Sunday Monitor

How to target brand switching?


How does one target the brand switching segment especially in low-involvement products? What are the primary agents which influence brand switching?


A person has extrinsic as well as intrinsic motivations to behave in a certain way. The primary reason to brand switch is based on the need for variety (intrinsic motivation) and therefore satisfy higher stimulation levels. However, at a certain level it is the extrinsic factors which have led to a stable intrinsic mental model. Once the extrinsic factors which lead to sequential formation and reinforcement of the perceptual processes of the variety seeker are identified the mental model can be better understood and subsequent behaviour to stimuli analysed.

According to Cognitive Evaluation Theory, the effects of extrinsic motivation on the initiation and maintenance of intrinsically motivated behaviours depend on the psychological meaning consumers attach to the choice context. If these are perceived as controlling, they tend to undermine the initiation and maintenance of intrinsic motivation. If they are autonomy supportive, they enhance intrinsically motivated behaviours.

Variety seeking behaviour is not likely to occur when there are specific extrinsic motivational requirements on the choice task. Since extrinsic motivations involve stimulation of considerable intensity and meaningfulness, variety seeking behavior occurs in the absence of strong specific motivation. This is typically reflected in low-involvement situations.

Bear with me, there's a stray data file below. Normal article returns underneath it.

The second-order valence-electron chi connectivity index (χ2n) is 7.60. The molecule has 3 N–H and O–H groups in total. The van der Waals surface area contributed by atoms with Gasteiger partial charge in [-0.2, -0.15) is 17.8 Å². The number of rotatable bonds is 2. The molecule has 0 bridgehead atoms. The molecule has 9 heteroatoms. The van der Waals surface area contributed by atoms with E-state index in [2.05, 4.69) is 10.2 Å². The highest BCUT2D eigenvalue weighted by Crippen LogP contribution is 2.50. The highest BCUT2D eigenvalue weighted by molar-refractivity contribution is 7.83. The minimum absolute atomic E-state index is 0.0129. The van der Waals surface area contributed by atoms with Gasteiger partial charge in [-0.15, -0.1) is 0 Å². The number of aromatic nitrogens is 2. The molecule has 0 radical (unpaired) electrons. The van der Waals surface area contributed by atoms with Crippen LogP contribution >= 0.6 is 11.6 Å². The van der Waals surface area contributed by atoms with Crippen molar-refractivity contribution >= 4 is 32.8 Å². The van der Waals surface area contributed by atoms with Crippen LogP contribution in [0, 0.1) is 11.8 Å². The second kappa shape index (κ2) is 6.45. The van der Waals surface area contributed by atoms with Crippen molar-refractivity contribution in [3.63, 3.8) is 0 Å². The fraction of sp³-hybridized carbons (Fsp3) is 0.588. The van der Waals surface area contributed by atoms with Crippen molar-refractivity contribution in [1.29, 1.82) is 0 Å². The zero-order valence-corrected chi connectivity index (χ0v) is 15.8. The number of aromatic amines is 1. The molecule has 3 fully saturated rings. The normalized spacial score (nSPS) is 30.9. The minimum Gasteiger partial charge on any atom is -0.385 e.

In the fast-food context, the operating paradigm for variety seeking is ‘people’ and not ‘food’ for a satisfying overall experience. The constructs therefore hold good within the variable-determined aspects of this ‘people boundary’. The variables are self-concept, ideal self-concept, ego, individuality, values, attitudes and lifestyles. Only once these variables are conformed to and a comfort zone reached will the need to variety-seek arise.

Once a customer’s view of the world in terms of his mental models is mapped, the variables are put at certain points in his cognitive sequence and the perceptual process is constructed. The marketing mix is then designed to trigger points in the perceptual process also using specific extrinsic aspects within the fast-food offering set keeping in place the constructual elements of the operating paradigm and concept of self in terms of variety seeking behaviour is reinforced leading to the possibility of a repeat purchase.

The technique used is ‘laddering’ carried out by a means-ends chain analysis through an understanding as to how elicited chains related to specific brands or socio-demographic characteristics.

The summary implication matrix was formed by forming ladders from each respondent’s questionnaire and combining them to form chains such that it became possible to trace the post-purchase assessment process in the mind of the customer. A hierarchical value map was then constructed by tracing the effect of extrinsic influences through product attributes and their effect on psychological systems of the customer.

A communication strategy was designed so as to trigger those specific points in the customer’s mind through satisfying his higher stimulation levels. Words, Images and symbols were developed that created the desired connections in the customer’s mind leading to the possibility of a repeat purchase and consequently BRAND LOYALTY.

(Contributed by Amit Saraf, a Shillong-based blogger & creative writer)

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